IBM Think

Error Management

10 Oct 2019

Over the years I’ve done a lot of development on a variety of platforms. Error management is something developers either bake in from the start, add in later, or never get round to! It seems a good time to review my experiences and my philosophy.

tl;dr - it varies.

Why Should I Manage Errors?

I think this is often a question skipped by developers, but it’s fundamental to whether and how you manage errors. And at this point it’s important to differentiate between error management and validation. The two can overlap, because insufficient or incorrect validation can result in errors, which need managing. Validation can be minimal or exhaustive, but there’s no silver bullet for where, how and to what extent validation is added. But we’ll skip that part and assume validation is handled and sufficient.

The purpose of error management, in my opinion, is to aid development and support. That means:

  1. Providing quick troubleshooting to ensure valid and correct code during the development process.
  2. Avoiding support calls by notifying the user of actions they or others should already have taken.
  3. Quickly identifying the location of an error when support calls are necessary.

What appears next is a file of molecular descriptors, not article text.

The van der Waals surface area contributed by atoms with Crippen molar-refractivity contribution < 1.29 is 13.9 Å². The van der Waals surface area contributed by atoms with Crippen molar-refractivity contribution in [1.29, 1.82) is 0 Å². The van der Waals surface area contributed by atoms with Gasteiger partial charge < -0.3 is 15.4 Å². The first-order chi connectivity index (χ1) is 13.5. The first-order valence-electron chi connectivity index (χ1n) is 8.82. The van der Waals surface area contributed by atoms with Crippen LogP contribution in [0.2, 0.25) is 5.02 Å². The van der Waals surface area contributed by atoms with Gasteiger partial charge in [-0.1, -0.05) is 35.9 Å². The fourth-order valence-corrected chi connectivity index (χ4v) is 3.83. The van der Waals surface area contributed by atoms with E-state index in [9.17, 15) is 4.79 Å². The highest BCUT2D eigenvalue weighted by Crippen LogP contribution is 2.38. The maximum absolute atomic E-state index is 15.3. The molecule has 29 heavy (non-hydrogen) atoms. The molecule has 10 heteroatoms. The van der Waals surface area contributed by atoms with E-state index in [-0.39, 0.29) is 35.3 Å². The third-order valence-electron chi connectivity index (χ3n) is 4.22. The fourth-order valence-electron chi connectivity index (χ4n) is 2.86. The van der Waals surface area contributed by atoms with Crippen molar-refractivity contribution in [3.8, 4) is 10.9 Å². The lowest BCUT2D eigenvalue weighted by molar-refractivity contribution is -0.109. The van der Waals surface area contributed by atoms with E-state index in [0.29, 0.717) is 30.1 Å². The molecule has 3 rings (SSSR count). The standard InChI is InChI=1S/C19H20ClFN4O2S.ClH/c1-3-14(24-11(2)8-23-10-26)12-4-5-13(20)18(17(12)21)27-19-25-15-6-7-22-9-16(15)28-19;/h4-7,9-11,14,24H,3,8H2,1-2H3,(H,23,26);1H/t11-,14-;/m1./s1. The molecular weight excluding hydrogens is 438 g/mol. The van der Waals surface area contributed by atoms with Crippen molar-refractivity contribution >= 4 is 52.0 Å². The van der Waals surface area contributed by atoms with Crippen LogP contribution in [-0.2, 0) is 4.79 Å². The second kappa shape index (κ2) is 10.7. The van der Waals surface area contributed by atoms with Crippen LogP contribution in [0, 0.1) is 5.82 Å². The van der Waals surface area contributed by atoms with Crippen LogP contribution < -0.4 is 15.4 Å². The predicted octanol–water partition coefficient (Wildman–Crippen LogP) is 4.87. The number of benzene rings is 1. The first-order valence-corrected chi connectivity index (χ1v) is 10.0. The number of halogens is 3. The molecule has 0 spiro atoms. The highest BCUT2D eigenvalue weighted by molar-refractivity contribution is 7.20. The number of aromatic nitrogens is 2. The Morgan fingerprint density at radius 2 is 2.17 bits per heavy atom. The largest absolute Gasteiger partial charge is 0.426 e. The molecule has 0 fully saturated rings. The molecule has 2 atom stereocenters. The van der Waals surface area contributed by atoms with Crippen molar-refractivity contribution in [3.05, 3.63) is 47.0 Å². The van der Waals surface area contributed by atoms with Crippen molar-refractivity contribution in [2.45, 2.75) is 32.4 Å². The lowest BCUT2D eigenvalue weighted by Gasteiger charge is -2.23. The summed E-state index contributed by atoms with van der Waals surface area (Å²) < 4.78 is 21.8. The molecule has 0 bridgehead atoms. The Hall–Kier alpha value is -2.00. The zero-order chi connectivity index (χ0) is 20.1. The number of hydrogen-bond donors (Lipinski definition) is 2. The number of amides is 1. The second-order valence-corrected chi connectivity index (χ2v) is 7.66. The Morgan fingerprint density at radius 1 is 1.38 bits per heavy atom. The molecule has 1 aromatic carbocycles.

Why an error occurs may be trickier. It may depend on data or variables beyond the code itself. Further debugging or logging may be required to pinpoint that. But it should take the minimal time possible to identify the location of an error and the route taken through your code to reach there. Using debugging to pinpoint the location of an error during development is, in my opinion, not productive. Stepping through a debugger is always slower than looking at a log. And although you can debug during development, it’s harder for you and your users to do that in production. So you’re either backing your skill to identify all bugs before deployment or risking problems down the line for support.

Of course there are short standalone blocks of code or functions for quick fixup that you have no doubts about or could only fail under extremely unlikely scenarios. I personally have no qualms about skipping error management for very low risk scenarios, especially because I’m usually the one supporting the code I develop.

Error Burial / Ostriching